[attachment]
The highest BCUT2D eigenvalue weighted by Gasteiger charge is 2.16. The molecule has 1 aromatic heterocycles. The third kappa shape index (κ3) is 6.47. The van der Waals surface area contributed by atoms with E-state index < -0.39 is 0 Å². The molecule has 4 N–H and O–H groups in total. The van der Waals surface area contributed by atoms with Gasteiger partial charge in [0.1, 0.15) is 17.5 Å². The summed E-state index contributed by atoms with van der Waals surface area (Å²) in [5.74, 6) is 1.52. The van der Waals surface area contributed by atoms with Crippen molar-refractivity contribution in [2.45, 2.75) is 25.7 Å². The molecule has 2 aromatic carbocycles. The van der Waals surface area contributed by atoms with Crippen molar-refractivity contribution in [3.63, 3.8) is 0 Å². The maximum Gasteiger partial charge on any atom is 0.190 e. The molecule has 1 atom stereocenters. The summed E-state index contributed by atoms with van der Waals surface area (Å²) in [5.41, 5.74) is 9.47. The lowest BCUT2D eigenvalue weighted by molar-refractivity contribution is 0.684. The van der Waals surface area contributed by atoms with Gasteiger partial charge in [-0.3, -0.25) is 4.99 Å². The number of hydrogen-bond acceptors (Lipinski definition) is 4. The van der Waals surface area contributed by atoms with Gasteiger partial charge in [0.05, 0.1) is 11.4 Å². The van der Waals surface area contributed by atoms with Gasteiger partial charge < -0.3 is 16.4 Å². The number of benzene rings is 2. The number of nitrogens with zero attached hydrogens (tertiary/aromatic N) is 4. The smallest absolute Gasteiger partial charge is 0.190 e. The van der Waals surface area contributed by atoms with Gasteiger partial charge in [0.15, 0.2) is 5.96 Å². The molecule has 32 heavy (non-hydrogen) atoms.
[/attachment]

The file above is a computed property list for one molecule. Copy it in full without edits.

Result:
The highest BCUT2D eigenvalue weighted by Gasteiger charge is 2.16. The molecule has 1 aromatic heterocycles. The third kappa shape index (κ3) is 6.47. The van der Waals surface area contributed by atoms with E-state index < -0.39 is 0 Å². The molecule has 4 N–H and O–H groups in total. The van der Waals surface area contributed by atoms with Gasteiger partial charge in [0.1, 0.15) is 17.5 Å². The summed E-state index contributed by atoms with van der Waals surface area (Å²) in [5.74, 6) is 1.52. The van der Waals surface area contributed by atoms with Crippen molar-refractivity contribution in [2.45, 2.75) is 25.7 Å². The molecule has 2 aromatic carbocycles. The van der Waals surface area contributed by atoms with Crippen molar-refractivity contribution in [3.63, 3.8) is 0 Å². The maximum Gasteiger partial charge on any atom is 0.190 e. The molecule has 1 atom stereocenters. The summed E-state index contributed by atoms with van der Waals surface area (Å²) in [5.41, 5.74) is 9.47. The lowest BCUT2D eigenvalue weighted by molar-refractivity contribution is 0.684. The van der Waals surface area contributed by atoms with Gasteiger partial charge in [-0.3, -0.25) is 4.99 Å². The number of hydrogen-bond acceptors (Lipinski definition) is 4. The van der Waals surface area contributed by atoms with Gasteiger partial charge in [0.05, 0.1) is 11.4 Å². The van der Waals surface area contributed by atoms with Gasteiger partial charge < -0.3 is 16.4 Å². The number of benzene rings is 2. The number of nitrogens with zero attached hydrogens (tertiary/aromatic N) is 4. The smallest absolute Gasteiger partial charge is 0.190 e. The van der Waals surface area contributed by atoms with Gasteiger partial charge in [0.15, 0.2) is 5.96 Å². The molecule has 32 heavy (non-hydrogen) atoms.